U.S. Supreme CourtLatest News and Opinion
Posted Tuesday 7/10/18 at 11:58PM EDT
Report: New White House communications chief Bill Shine used his Fox News expertise on President Trump's Supreme Court announcement
“Shine brought in all new lights,” a person briefed on the production tells Fox News expert Gabriel Sherman. “He gave Trump what’s called a ‘downlight.’ Trump’s a little fat, but that made him look younger.” Sherman also reports that Shine, the former Fox News executive who was ousted for allegedly facilitating sexual harassment at the cable news network, rewarded Sean Hannity by timing Monday's announcement to the beginning of the Hannity show at 9 p.m. ET. Thanks to the announcement, Hannity beat The Bachelorette to become Monday's most-watched show with 5.82 million viewers.
Posted Tuesday 7/10/18 at 1:20PM EDT
Actually, President Trump's Supreme Court announcement was one of the most conventional things he's done with televison
"The Apprentice Administration was not especially subtle about flogging the prime time revelation" of Brett Kavanaugh's pick to become the next U.S. Supreme Court justice, says James Poniewozik. "But," he adds, "the actual 9 p.m. event Monday was the sort of thing that’s within recent political memory: A president tactically claiming a chunk of prime time for politically expedient messaging. George W. Bush held a similar nighttime announcement for his nomination of John G. Roberts Jr. in 2005. The most reality-TV part of the show came before it aired: namely, the campaign of suspense, building to an announcement that Mr. Trump hyped for a week. The teases — that there were four finalists, that the decision would come down to the wire — made for familiar Trumpian theater, public yet opaque, prodding news cycles of excited rumor and mind-reading...Having roped in TV interest, Mr. Trump secured the major networks and cable-news channels as a captive, or at least willingly surrendered, audience for an unrebutted pitch."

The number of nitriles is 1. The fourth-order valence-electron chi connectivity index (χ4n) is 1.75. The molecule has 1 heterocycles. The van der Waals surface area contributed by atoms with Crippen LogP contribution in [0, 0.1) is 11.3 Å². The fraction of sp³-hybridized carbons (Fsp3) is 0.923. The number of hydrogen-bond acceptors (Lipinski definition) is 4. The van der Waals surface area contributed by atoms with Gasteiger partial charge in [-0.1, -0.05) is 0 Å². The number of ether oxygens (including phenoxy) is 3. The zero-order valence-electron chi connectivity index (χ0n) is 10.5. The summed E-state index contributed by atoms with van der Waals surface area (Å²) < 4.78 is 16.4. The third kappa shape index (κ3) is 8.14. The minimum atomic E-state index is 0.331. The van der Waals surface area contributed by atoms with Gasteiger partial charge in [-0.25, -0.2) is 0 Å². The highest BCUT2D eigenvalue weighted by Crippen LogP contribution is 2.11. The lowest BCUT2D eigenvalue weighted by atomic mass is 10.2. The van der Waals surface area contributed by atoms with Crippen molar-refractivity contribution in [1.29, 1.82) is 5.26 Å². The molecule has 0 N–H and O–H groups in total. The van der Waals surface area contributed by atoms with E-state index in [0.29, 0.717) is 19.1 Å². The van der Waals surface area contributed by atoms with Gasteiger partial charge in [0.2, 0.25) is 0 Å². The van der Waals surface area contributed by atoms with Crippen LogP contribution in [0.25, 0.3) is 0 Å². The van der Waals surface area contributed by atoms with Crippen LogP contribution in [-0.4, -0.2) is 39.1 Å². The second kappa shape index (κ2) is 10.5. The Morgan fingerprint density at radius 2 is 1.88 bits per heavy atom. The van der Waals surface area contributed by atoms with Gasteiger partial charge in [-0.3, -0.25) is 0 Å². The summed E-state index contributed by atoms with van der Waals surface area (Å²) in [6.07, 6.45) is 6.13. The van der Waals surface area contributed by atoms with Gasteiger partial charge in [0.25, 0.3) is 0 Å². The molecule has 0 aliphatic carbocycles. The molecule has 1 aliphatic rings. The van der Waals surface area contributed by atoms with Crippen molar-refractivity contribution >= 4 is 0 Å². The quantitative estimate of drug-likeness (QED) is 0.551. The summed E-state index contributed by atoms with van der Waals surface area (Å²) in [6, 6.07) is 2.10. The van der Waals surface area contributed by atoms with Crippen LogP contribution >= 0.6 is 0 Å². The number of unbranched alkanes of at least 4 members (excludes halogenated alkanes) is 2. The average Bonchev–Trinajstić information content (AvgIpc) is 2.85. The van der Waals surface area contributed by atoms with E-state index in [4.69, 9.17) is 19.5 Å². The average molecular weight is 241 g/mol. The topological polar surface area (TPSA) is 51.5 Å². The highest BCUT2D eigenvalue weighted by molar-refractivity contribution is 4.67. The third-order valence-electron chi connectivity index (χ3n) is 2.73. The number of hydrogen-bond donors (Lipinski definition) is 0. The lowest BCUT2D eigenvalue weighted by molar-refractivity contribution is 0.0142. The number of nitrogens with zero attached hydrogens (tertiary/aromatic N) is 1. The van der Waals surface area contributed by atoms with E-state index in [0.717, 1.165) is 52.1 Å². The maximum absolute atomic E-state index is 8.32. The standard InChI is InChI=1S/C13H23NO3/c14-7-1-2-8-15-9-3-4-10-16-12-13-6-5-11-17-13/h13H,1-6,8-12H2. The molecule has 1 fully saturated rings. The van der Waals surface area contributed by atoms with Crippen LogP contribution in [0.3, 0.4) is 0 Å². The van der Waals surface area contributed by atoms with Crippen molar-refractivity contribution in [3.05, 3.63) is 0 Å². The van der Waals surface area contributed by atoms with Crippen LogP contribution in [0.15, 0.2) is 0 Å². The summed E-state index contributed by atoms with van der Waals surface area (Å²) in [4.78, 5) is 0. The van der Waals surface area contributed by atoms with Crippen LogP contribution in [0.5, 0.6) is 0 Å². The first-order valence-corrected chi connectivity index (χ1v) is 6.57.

Posted Tuesday 7/10/18 at 12:09AM EDT
President Trump again used reality TV tropes to announce his U.S. Supreme Court pick
Like the Neil Gorsuch announcement in January 2017, President Trump used primetime to make his selection of Brett Kavanaugh look like a reality TV reveal. The White House even tweeted a reality-style teaser less than a half an hour before the announcement. It was as if the entire event was, as Lisa de Moraes describes it, a Survivor: SCOTUS primetime special -- one that disrupted real reality TV shows like The Bachelorette. Still, Trump's reality-style announcement didn't seem as controversial this time around. Back in January 2017, says de Moraes, "Trump’s decision to summon both men to Washington, and his primetime TV special reveal seemed to shock some TV news talking heads and Supreme Court scholars not familiar with reality-TV tropes. (A year and a half later), the same reality-TV treatment for his second pick barely raised eyebrows."
- Stephen Colbert, who taped earlier in the day, covered his mouth and used a voiceover to dub in the name "Brett Kavanaugh"
- Yes, Kavanaugh resembles Crashing's Pete Holmes
- Fox News anchor Shannon Bream canceled plans to broadcast live from U.S. Supreme Court steps due to "volatile" protests